• Set trolley brakes and other locking devices and bring the hook to the highest position.
    • Disconnect power or disengage the master clutch, as applicable.
    • Place all controls in the off or neutral position.
    • Secure the crane against inadvertent travel.
    • Stop the internal combustion engine, when provided. An exception may exist when crane operation is frequently interrupted during a shift. Under these circumstances, the crane may remain running while the operator remains on the crane superstructure.
    • Leave the superstructure free to weathervane unless provisions for nonweathervaning have been specified by the manufacturer or by a qualified person.
    • Restrain the crane from travel with rail clamps, or other means provided, when a wind alarm is given or on leaving the crane overnight.
  • If there is a warning sign on the power-disconnecting means or starting controls, the operator shall not close the circuit or start the equipment until the warning sign has been removed by an appointed person.
  • Before closing the power-disconnecting means or starting the equipment, the operator shall see that all controls are in the off or neutral position and that all personnel are in the clear.
  • If power fails during operation, the operator shall:
    • Set trolley, hoist, and travel brakes and locking devices, as applicable
    • Move all clutch or other power controls to the off or neutral position
    • Land the suspended load under brake control, if practical
  • The operator shall be familiar with the equipment and its proper care. If adjustments or repairs are necessary, the operator shall report the condition promptly to the appointed person and shall also notify the next operator.
  • All controls shall be tested by the operator at the start of a new shift. If any controls do not operate properly, they shall be adjusted or repaired before operations are begun.
  • Cranes shall not be operated when wind speeds exceed the maximum velocity recommended by the manufacturer.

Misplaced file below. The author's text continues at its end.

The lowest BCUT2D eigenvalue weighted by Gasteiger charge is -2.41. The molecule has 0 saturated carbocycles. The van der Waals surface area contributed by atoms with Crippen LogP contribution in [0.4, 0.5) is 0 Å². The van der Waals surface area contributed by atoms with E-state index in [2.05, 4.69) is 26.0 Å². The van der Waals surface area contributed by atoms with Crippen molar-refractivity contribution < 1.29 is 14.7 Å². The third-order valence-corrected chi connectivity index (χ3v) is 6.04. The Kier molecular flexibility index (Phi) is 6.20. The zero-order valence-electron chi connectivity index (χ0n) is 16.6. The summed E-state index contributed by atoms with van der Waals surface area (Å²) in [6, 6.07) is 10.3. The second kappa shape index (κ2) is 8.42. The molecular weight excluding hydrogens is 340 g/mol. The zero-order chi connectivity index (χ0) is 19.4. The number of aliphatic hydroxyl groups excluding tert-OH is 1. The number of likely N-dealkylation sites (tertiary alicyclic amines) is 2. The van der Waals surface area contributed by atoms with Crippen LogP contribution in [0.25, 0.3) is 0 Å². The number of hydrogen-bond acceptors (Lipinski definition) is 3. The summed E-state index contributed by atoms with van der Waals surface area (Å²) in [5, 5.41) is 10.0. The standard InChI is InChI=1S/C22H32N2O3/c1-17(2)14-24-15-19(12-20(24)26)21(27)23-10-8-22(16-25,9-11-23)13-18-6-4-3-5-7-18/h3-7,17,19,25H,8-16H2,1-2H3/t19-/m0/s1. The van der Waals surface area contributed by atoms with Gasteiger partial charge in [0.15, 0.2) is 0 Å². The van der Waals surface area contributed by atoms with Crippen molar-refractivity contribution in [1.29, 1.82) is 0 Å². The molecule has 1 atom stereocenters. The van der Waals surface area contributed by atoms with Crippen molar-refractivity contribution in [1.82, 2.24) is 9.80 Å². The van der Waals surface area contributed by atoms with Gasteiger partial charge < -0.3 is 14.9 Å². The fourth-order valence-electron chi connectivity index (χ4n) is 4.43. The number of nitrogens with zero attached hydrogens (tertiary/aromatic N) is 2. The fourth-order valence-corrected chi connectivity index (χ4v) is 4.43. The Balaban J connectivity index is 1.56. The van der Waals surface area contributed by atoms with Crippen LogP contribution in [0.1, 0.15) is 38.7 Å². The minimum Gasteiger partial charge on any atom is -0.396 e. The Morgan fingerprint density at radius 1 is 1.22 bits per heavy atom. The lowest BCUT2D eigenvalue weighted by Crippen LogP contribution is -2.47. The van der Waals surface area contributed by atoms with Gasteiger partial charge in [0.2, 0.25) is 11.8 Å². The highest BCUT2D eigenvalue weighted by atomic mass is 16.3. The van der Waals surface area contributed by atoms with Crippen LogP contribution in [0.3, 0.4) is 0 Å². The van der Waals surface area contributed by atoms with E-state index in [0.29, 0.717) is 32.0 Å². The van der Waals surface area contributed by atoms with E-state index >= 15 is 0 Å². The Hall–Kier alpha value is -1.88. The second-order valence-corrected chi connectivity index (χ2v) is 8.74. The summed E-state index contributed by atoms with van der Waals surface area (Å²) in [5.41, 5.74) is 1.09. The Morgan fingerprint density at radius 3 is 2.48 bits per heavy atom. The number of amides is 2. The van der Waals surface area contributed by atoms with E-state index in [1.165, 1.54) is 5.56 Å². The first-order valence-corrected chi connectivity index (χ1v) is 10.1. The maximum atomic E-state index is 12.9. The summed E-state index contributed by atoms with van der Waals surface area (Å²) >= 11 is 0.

• Prior to daily operation, operator aids shall be checked to determine if they are working per para. 3-2.1.3(e)*.
  • Operations undertaken during weather conditions that produce icing of the crane structure or reduced visibility should be performed at reduced function speeds and with signaling means appropriate to the situation.

*This paragraph outlines the requirements for a frequent inspection of a tower crane’s “indicating devices for load, radius, luffing boom angle, and wind velocity.”

What Are a Tower Crane Operator’s Responsibilities?

Tower cranes set up at a construction site at dusk

According to the standard, Operator responsibilities shall include:

  • Reviewing the requirements for the crane with the lift director before operations.
  • Knowing what types of site conditions could adversely affect the operation of the crane and consulting with the lift director concerning the possible presence of these conditions.
  • Understanding and applying the information contained in the crane manufacturer’s operating manual.
  • Understanding the crane’s functions and limitations, as well as its particular operating characteristics.
  • Using the crane’s load rating chart and diagrams, and applying all notes and warnings related to the charts, to confirm the correct crane configuration to suit the load, site, and lift conditions.
  • Refusing to operate the crane when any portion of the load or crane would enter the danger zone of energized power lines except as defined in para. 3-3.4.3*.
  • Performing frequent inspections as specified in para. 3-2.1.3**.
  • Promptly reporting the need for any adjustments or repairs to a designated person.
  • Following applicable lock-out/tag-out procedures as determined by a qualified person.
  • Not operating the crane when physically or mentally unfit.
  • Ensuring that all controls are in the off or neutral position and that all personnel on the crane are in the clear before energizing the crane or starting the engine.
  • Not engaging in any practice that will divert his/her attention while actually operating the crane controls.
  • Testing the crane function controls that will be used and then operating the crane only if those function controls respond properly.
  • Operating the crane’s functions, under normal operating conditions, in a smooth and controlled manner.